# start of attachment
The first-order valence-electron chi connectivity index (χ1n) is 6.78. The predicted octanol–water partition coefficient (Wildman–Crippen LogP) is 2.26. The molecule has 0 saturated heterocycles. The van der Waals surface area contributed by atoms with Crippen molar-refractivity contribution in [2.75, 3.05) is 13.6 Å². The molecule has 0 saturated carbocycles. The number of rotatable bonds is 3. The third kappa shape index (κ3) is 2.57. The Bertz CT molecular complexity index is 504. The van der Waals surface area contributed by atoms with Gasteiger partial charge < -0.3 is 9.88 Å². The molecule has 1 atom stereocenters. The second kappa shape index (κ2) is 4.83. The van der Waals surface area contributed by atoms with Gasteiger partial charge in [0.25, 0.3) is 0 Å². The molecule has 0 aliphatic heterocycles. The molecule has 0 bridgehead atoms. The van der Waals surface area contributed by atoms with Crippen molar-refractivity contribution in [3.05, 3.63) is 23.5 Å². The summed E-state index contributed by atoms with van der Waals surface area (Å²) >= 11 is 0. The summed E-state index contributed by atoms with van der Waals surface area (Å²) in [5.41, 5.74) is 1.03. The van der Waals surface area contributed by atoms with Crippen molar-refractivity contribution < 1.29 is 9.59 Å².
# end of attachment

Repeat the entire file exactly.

The first-order valence-electron chi connectivity index (χ1n) is 6.78. The predicted octanol–water partition coefficient (Wildman–Crippen LogP) is 2.26. The molecule has 0 saturated heterocycles. The van der Waals surface area contributed by atoms with Crippen molar-refractivity contribution in [2.75, 3.05) is 13.6 Å². The molecule has 0 saturated carbocycles. The number of rotatable bonds is 3. The third kappa shape index (κ3) is 2.57. The Bertz CT molecular complexity index is 504. The van der Waals surface area contributed by atoms with Gasteiger partial charge < -0.3 is 9.88 Å². The molecule has 1 atom stereocenters. The second kappa shape index (κ2) is 4.83. The van der Waals surface area contributed by atoms with Gasteiger partial charge in [0.25, 0.3) is 0 Å². The molecule has 0 aliphatic heterocycles. The molecule has 0 bridgehead atoms. The van der Waals surface area contributed by atoms with Crippen molar-refractivity contribution in [3.05, 3.63) is 23.5 Å². The summed E-state index contributed by atoms with van der Waals surface area (Å²) >= 11 is 0. The summed E-state index contributed by atoms with van der Waals surface area (Å²) in [5.41, 5.74) is 1.03. The van der Waals surface area contributed by atoms with Crippen molar-refractivity contribution < 1.29 is 9.59 Å².